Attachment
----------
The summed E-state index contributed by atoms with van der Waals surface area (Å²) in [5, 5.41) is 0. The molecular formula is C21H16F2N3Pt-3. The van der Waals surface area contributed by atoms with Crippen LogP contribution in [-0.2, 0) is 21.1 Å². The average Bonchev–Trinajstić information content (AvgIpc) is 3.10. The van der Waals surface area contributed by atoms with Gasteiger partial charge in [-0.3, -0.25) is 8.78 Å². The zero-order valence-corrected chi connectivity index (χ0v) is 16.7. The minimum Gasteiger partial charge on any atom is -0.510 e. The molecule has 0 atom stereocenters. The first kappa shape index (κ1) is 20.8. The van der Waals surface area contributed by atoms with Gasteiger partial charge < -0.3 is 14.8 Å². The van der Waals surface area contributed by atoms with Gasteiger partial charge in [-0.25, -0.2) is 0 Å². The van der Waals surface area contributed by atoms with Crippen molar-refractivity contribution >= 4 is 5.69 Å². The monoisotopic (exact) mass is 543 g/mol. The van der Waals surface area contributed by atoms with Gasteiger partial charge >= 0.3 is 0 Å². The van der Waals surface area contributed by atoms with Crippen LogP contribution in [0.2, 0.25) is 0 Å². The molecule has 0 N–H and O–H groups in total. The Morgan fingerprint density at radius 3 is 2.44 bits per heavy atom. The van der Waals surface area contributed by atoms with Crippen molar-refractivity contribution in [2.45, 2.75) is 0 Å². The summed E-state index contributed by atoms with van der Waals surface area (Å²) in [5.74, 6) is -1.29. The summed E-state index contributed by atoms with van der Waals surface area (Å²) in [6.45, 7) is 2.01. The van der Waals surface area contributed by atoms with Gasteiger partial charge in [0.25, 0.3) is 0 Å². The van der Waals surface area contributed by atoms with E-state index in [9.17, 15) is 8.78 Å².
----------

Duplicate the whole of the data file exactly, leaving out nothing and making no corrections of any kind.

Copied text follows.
The summed E-state index contributed by atoms with van der Waals surface area (Å²) in [5, 5.41) is 0. The molecular formula is C21H16F2N3Pt-3. The van der Waals surface area contributed by atoms with Crippen LogP contribution in [-0.2, 0) is 21.1 Å². The average Bonchev–Trinajstić information content (AvgIpc) is 3.10. The van der Waals surface area contributed by atoms with Gasteiger partial charge in [-0.3, -0.25) is 8.78 Å². The zero-order valence-corrected chi connectivity index (χ0v) is 16.7. The minimum Gasteiger partial charge on any atom is -0.510 e. The molecule has 0 atom stereocenters. The first kappa shape index (κ1) is 20.8. The van der Waals surface area contributed by atoms with Gasteiger partial charge < -0.3 is 14.8 Å². The van der Waals surface area contributed by atoms with Gasteiger partial charge in [-0.25, -0.2) is 0 Å². The van der Waals surface area contributed by atoms with Crippen molar-refractivity contribution >= 4 is 5.69 Å². The monoisotopic (exact) mass is 543 g/mol. The van der Waals surface area contributed by atoms with Gasteiger partial charge >= 0.3 is 0 Å². The van der Waals surface area contributed by atoms with Crippen LogP contribution in [0.2, 0.25) is 0 Å². The molecule has 0 N–H and O–H groups in total. The Morgan fingerprint density at radius 3 is 2.44 bits per heavy atom. The van der Waals surface area contributed by atoms with Crippen molar-refractivity contribution in [2.45, 2.75) is 0 Å². The summed E-state index contributed by atoms with van der Waals surface area (Å²) in [5.74, 6) is -1.29. The summed E-state index contributed by atoms with van der Waals surface area (Å²) in [6.45, 7) is 2.01. The van der Waals surface area contributed by atoms with Gasteiger partial charge in [0.25, 0.3) is 0 Å². The van der Waals surface area contributed by atoms with E-state index in [9.17, 15) is 8.78 Å².